Of the purely ethical aspects of Nietzsche's teaching it lies beyond my province to speak. Much has been said of the dangers of Nietzsche's ideas, and dangers they undoubtedly have for the unripe, but, as Nietzsche himself says, "Alles Grosse, znmal Neue ist gefaehrlich." The philosophy of
Zarathustra is a philosophy for the few, for the exceptions: "Ich bin ein Gesetz fuer die Meinen, ich bin kein Gesetz fuer Alle." Nietzsche wrote not for the "slaves" but for the "masters" whose "Wille zur Macht" has sprung from a deep experience of the meaning of slavery; his ethics stand in no such strong contrast to Goethe's rising on our dead selves to higher things, or even to the Hegelian "die to live," as some of his prophets would have us think.
The eternal value of men like Nietzsche is that they go through their age like ploughshares; they tear up the weeds of conventionality and expose fresh soil to the air. They force men to think the vital thoughts of life all over again. Nietzsche's last work was to have been entitled "Die Umwertung aller Werte." but no better collective title could be found for all his work, from the "Geburt der Tragodie" onwards. Here lies his most obvious importance as an intellectual force; he was an "Umwerter aller Werte."—Cosmopolis.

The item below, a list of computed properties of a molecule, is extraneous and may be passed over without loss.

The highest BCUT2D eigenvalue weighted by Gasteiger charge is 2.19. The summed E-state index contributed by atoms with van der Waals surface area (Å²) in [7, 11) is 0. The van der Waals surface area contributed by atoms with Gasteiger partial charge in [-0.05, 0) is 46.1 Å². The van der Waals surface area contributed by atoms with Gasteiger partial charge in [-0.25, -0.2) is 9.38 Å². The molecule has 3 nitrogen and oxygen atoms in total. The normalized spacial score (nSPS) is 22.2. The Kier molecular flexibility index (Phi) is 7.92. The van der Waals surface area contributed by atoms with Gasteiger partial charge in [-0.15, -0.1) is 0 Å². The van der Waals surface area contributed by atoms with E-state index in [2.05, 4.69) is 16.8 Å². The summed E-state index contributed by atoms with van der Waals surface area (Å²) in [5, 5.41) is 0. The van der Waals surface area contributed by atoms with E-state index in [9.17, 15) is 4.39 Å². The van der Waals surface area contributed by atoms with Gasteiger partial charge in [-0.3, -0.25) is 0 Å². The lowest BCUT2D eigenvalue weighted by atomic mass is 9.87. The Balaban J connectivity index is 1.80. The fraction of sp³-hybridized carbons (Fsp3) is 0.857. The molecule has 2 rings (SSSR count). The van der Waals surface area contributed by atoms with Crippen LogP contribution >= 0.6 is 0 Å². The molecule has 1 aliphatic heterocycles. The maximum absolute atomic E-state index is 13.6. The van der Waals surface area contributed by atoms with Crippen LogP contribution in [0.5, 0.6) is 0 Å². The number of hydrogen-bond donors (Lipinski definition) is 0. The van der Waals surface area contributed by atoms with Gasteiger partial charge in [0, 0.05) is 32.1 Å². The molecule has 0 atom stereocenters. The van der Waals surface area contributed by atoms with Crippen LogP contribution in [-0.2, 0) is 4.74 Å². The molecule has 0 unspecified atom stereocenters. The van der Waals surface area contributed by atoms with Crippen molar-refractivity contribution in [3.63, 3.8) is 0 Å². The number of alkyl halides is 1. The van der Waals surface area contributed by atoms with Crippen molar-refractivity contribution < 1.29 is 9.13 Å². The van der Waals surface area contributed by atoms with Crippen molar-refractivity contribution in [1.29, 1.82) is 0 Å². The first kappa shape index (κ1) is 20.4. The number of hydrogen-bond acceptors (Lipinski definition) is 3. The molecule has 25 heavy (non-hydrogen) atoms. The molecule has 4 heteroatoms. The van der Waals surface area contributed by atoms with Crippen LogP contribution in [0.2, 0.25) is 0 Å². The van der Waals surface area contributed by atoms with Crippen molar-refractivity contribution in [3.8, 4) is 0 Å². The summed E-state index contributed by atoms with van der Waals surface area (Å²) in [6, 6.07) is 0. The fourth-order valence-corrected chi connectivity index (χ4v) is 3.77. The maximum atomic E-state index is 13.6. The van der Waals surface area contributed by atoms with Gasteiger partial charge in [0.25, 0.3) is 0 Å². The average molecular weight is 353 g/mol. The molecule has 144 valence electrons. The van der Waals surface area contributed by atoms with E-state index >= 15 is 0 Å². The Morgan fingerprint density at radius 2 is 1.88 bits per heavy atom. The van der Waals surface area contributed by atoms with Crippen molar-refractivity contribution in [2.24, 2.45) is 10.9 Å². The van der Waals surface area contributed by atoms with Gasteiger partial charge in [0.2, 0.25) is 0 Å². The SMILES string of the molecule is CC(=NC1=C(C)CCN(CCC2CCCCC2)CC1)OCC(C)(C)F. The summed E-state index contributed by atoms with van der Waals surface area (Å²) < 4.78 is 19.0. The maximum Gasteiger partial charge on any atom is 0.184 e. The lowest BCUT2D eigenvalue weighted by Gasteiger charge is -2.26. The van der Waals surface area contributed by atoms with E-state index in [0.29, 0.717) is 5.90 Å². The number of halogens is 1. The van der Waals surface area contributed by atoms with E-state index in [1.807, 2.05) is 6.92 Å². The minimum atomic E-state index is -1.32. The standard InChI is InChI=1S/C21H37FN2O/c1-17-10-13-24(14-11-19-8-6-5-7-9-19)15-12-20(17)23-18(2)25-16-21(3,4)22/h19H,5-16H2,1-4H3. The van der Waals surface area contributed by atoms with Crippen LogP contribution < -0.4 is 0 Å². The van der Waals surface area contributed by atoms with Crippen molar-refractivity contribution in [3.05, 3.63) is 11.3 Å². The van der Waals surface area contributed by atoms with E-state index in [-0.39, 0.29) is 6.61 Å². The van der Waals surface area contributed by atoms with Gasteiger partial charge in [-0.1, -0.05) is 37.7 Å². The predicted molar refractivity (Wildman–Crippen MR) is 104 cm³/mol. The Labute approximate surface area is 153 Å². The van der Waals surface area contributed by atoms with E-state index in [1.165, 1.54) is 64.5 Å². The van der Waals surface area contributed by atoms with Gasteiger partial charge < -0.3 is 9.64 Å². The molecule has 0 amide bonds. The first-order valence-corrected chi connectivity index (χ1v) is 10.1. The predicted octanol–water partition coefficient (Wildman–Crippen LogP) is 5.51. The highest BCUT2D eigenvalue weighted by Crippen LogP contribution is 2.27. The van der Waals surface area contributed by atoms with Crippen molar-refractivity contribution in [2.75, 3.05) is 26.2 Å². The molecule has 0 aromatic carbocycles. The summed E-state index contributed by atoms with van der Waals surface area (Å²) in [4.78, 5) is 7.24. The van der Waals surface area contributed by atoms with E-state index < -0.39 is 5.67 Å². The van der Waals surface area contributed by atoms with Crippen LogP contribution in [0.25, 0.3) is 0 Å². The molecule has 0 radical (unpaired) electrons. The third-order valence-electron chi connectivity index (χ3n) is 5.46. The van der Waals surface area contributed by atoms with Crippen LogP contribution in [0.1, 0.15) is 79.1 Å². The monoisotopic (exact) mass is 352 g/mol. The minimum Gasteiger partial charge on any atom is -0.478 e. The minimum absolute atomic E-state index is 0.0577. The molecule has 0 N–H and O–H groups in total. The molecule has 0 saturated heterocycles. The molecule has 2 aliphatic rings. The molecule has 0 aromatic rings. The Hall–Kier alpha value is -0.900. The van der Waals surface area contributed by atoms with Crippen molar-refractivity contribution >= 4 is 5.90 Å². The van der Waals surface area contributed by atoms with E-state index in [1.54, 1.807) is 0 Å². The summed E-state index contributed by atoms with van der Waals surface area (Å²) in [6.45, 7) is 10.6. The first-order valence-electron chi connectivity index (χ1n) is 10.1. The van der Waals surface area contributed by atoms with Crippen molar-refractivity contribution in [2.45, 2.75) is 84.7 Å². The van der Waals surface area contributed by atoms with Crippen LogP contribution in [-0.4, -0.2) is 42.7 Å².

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Friday, March 31, 2017
The Shadow University: The Betrayal of Liberty on America's CampusesMany books have discussed political indoctrination on American campuses, but none is as thorough and damning as this one. Alan Kors, a history professor at the University of Pennsylvania, and Harvey Silverglate, a criminal defense attorney and civil liberties litigator, present overwhelming evidence that the loss of liberty on campuses is far greater than most people realize. Speech codes, which punish students and faculty for offensive or “harassing” speech, are ubiquitous. Due process is the exception rather than the rule: secret judicial proceedings routinely deny accused faculty and students the right to be represented by legal counsel, to confront or call witnesses, and to have an impartial judge and appeals process. Most chilling of all, “sensitivity training,” a.k.a. thought reform, tells students what to believe and labels them as “in denial” or as “oppressors” unless they profess the politically correct orthodoxy about race, gender, and so on.